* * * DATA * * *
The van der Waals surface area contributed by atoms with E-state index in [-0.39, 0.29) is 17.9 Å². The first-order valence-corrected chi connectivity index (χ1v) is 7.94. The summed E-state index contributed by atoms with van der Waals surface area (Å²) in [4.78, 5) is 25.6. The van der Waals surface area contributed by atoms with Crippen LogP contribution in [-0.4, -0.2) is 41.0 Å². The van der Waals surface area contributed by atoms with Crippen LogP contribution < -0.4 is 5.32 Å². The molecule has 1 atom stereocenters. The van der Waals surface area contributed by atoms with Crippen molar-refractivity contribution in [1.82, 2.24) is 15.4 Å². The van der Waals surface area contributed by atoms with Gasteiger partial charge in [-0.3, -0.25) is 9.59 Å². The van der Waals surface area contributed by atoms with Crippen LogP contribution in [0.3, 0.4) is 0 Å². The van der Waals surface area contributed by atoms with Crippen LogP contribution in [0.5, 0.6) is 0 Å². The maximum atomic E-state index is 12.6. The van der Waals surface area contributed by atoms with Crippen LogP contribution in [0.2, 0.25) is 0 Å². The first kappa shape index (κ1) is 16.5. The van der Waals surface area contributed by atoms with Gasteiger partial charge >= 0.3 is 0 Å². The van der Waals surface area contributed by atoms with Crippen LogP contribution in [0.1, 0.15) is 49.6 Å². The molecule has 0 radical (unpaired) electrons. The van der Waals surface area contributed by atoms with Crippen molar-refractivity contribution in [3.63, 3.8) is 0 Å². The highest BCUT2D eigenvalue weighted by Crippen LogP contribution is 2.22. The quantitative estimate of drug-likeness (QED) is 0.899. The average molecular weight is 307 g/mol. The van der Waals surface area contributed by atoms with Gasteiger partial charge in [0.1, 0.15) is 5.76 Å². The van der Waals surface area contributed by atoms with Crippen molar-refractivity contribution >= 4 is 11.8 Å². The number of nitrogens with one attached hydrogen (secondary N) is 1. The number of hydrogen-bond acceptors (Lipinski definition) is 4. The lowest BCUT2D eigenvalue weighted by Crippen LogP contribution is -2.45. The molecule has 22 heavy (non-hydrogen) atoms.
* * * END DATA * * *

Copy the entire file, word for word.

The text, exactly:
The van der Waals surface area contributed by atoms with E-state index in [-0.39, 0.29) is 17.9 Å². The first-order valence-corrected chi connectivity index (χ1v) is 7.94. The summed E-state index contributed by atoms with van der Waals surface area (Å²) in [4.78, 5) is 25.6. The van der Waals surface area contributed by atoms with Crippen LogP contribution in [-0.4, -0.2) is 41.0 Å². The van der Waals surface area contributed by atoms with Crippen LogP contribution < -0.4 is 5.32 Å². The molecule has 1 atom stereocenters. The van der Waals surface area contributed by atoms with Crippen molar-refractivity contribution in [1.82, 2.24) is 15.4 Å². The van der Waals surface area contributed by atoms with Gasteiger partial charge in [-0.3, -0.25) is 9.59 Å². The van der Waals surface area contributed by atoms with Crippen LogP contribution in [0.3, 0.4) is 0 Å². The van der Waals surface area contributed by atoms with Crippen LogP contribution in [0.5, 0.6) is 0 Å². The maximum atomic E-state index is 12.6. The van der Waals surface area contributed by atoms with Crippen LogP contribution in [0.2, 0.25) is 0 Å². The first kappa shape index (κ1) is 16.5. The van der Waals surface area contributed by atoms with Gasteiger partial charge >= 0.3 is 0 Å². The van der Waals surface area contributed by atoms with Crippen LogP contribution in [0.1, 0.15) is 49.6 Å². The molecule has 0 radical (unpaired) electrons. The van der Waals surface area contributed by atoms with Crippen molar-refractivity contribution in [3.63, 3.8) is 0 Å². The highest BCUT2D eigenvalue weighted by Crippen LogP contribution is 2.22. The quantitative estimate of drug-likeness (QED) is 0.899. The average molecular weight is 307 g/mol. The van der Waals surface area contributed by atoms with Gasteiger partial charge in [0.1, 0.15) is 5.76 Å². The van der Waals surface area contributed by atoms with Crippen molar-refractivity contribution >= 4 is 11.8 Å². The number of nitrogens with one attached hydrogen (secondary N) is 1. The number of hydrogen-bond acceptors (Lipinski definition) is 4. The lowest BCUT2D eigenvalue weighted by Crippen LogP contribution is -2.45. The molecule has 22 heavy (non-hydrogen) atoms.